November 25th. This morning's paper states that the Yedo Government has intimated its willingness to pay the indemnity of $10,000 demanded from them by the U. S. Minister on behalf of the owner of the steamer Pembroke which was fired on by Chōshiu in the Suwo Nada, near the Straits of Shimonoseki.
It is reported in the native town, that on the 21st of the 9th moon, the Gorōjiu Itakura had issued the following order:--
To the Daimios, Ii-Kamon-no Kami, Matsudaira Hizen-no Kami, and Ogasawara Daizen-no Daibu--Having learnt that Matsu-daira Daizen-no Daibu, Daimio of Chōshiu, is now in open, active rebellion against the Mikado and the Shogun's Governments, that he has seized and insulted the Shogun's commissioners sent to inquire into the occurrences at Shimonoseki--that he has disobeyed the Mikado and made an attack on his Palace at Kioto--therefore, you are hereby commissioned and commanded to proceed to the South, or wherever Matsudaira Daizen-no Daibu may be, and call upon him to submit and to beg pardon for his misdeeds. And if he does not submit quietly to your authority, then you are commanded to take himself and every member of his family by force and bring them to Yedo for trial and punishment. If you find your force inadequate to take him, you are authorized to apply to Matsudaira Higo-no-Kami for additional force and help. And if you find this still insufficient, then you are to apply to Hosokawa, Tachi-bana, Arima, Kuroda, Geishiu, Bizen and Inshiū to aid you to execute the order of the Shōgun.
December 10th. The morning paper states that the Satsuma envoys again visited the British Legation, Shimadzu Saburo himself being among them. After he was introduced as such, he was seated at the head of the others. At this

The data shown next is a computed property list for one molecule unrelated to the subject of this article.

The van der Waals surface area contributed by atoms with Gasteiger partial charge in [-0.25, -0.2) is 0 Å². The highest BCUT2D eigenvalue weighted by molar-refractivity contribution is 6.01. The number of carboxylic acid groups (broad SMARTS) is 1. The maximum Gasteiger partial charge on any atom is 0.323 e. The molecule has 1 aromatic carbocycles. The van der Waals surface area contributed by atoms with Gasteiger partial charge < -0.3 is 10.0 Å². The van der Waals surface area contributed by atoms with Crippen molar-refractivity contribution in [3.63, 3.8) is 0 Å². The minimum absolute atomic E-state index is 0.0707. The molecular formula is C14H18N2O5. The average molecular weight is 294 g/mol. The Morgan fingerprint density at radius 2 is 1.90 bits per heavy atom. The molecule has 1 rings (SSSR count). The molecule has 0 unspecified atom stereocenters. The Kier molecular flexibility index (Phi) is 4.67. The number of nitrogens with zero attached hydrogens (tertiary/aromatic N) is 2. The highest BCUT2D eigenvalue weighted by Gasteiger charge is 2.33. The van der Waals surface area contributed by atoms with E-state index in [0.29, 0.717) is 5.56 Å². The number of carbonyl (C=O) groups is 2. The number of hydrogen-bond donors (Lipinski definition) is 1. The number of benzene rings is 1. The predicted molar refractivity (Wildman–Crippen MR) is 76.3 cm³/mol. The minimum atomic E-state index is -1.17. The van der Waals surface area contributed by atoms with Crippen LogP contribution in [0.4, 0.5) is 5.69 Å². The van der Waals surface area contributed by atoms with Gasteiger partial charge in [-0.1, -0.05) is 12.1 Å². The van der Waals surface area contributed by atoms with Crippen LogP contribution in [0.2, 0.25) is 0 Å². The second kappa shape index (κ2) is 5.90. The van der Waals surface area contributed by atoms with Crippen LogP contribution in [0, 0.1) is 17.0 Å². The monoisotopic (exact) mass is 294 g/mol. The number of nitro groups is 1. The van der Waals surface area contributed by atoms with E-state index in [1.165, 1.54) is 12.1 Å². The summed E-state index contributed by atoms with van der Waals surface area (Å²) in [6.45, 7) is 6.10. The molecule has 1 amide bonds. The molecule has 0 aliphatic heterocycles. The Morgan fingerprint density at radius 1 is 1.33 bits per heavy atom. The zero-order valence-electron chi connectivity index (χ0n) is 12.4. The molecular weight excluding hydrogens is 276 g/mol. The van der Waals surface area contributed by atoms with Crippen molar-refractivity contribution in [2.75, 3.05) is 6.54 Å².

conference they appointed the 11th inst. for the positive payment of the indemnity of $100,000, and they further signed an agreement that Satsuma would undeviatingly search for the murderers of Mr. Richardson and execute them in the presence of British Authorities appointed to witness the execution.
On the 11th, at noon the indemnity money was brought to the British Legation in hand-carts.
On the night of the 25th Dec., the Shōgun's Main Castle was burned to the ground, in consequence of which the local Government offices remained closed on the 26th.
December 27th. It is said among the Japanese that the Government at Yedo has forbidden all timber-dealers to sell timber to, or to make any contracts for building with foreigners until the Shōgun's Castle has been rebuilt.
The following letter is inserted inasmuch as it touches upon certain interesting phases of life in the Yokohama of '63.
Yokohama, 1st January, 1864.
To the Editor of the “JAPAN COMMERCIAL NEWS.”
Sir,--Now that the eventful year of 1863 has passed away and we have entered upon the New Year of Grace 1864, we humbly venture to discuss in the columns of your journal some topics of public import which appear to have been hitherto overlooked not only by yourself, but also by your contemporary.
Let it be borne in mind by those who may choose to read these lines, that about the time of the next summer Solstice the term of Lord Elgin's famous Treaty of Yedo will expire by effluxion of time,
according to the puerile arguments put forth by the Japanese Government Authorities, who aver again and again, that they agreed to open the three ports of Nagasaki, Yokohama and Hakodate, by way of experiment only, in order to test the declarations, of the first instance, of Commodore Perry, and subsequently of every Foreign Representative with whom Treaties were concluded--that immense benefit would result to Japan from commerce with Foreign Nations.
His Excellency Takemoto Kai-no-kami is known to have stated in plain terms to the Foreign Representatives now resident at Yokohama, that the experiment of the Treaties has proved well-nigh disastrous to the Government of the Tycoon, and that the promised benefits derived therefrom by Japan and the Japanese are utterly visionary and wanting; and that such being the case, the Japanese Government (although willing to go on for a fresh term at the ports of Nagasaki and Hakodate) will protest before Europe and the Treaty Powers, against the keeping-open of the port of Yokohama, where the persons of Foreigners are unsafe and the protection afforded by the Tycoon, though admitted to be inadequate, still remains a source of enormous expenditure, difficulty and embarrassment to the temporal government of the country.
Further, that the presumed profits derivable from Customs Revenue, the Exchange of Coin, &c., supposed by the ignorant to be so large and lucrative, are yet in fact inadequate to the expenses incurred; to say nothing of the heavy indemnities already paid and the possibly still heavier for the time to come.